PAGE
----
Rob is the founder and owner of Portland Events Planners, a company that plans events for a wide variety of companies in and around the Portland area. The events include trade shows, product demonstrations, business conferences at hotels, and videoconferences.  A staff of five professionals performs the activitiesnecessary for selling the company’s services to businesses and for doing the event planning.

Rob is involved in the same activities of obtaining new business and event planning. The six professionals are assisted by an administrative staff of four people.

After five years of operation without one, Rob decides that it is time to implement a for- mal performance evaluation system. After studying the idea of performance evaluation and speaking to a talent management professional in his network, Rob decides that most performance-evaluation systems are too top- down. He thinks that he would like a more democratic system of performance evaluation, particularly because the staff work closely together as a team. Rob decided on a performance evaluation method that focused on each team member rating thecontribution of all other team members, supplemented by his own rating.

Next, Rob sent an e-mail to all staff members explaining his evaluation system. The e-mail was followed up by a staff meeting to discuss the new system before its implementation. Rob began the meeting with a brief explanation:

“As described in my e-mail, the new evaluation system is quite simple. Each of you will

anonymously rate the contribution of each staff member to our company’s success on a 1-to-10 scale, with 10 indicating a super contribution. I will also give a rating, so the maximum rating anyone could have would be 60, a score of 10 from each of the six rates. The minimum score you could receive would be a six. I will allocate salary increases based somewhat onthe resultsof the evaluation.  What do you think, gang? I want you to react one by one.” The five staff members of Portland Event Planners reacted as follows:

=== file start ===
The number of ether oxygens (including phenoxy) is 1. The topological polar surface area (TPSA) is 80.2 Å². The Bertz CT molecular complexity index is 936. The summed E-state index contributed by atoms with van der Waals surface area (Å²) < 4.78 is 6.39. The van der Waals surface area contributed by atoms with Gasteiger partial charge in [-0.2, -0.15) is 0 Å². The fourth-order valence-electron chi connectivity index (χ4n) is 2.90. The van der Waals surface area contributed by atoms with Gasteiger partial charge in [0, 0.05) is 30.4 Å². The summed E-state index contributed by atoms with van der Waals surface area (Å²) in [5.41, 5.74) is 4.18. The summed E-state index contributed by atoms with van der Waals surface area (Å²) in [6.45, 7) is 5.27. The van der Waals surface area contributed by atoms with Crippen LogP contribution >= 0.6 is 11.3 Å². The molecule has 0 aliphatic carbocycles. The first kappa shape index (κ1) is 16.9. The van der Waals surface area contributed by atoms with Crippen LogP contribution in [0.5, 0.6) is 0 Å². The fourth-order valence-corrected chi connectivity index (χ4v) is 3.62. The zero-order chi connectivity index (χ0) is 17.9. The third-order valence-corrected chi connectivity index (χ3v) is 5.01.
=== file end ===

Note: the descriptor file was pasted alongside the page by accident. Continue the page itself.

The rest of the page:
Linda: “I like the system because it is objective. Of course, the ratings tell us nothing about what each of us is doing right or wrong.” Tom: “Rob, I like the idea of peer input. But I’m afraid that your ratings will simply reflect how much we like each other. So, I’m expect- ing to receive 59 points.” [Laughter from the team.]

Kitty: “I see some good things about this new system. The system seems objective because we wind up with numerical ratings. But the systemis really subjective; you will not be making salary decisions based on tangible, measured accomplishments.”

José: “I disagree with Kitty. Most of our salesand our planning is really a joint effort. It isdifficult to pin down who among us really accomplished what on his or her own. I’d say, let’s give the new system a chance.”Laura: “Rob, I see some merit in this system.But before endorsing it, I want your assurancethat you will sit down with us one by one and discuss the ratings. I think you should also give each of us your personal feedback.” With a reflective look, Rob replied, “I’ve really learned a lot this morning about your high level of professionalism and your interest in performance evaluation. Let me think about what you have told me, and I will get back to you.”

Discussion Questions

  1. What is your evaluation of the system of performance evaluation Rob is proposing?
  2. Explain which two suggestions from the team members you think are the most valid.
  3. Considering the nature and size of Portland Events Planners, what type of performance evaluation system do you recommend Rob implement?

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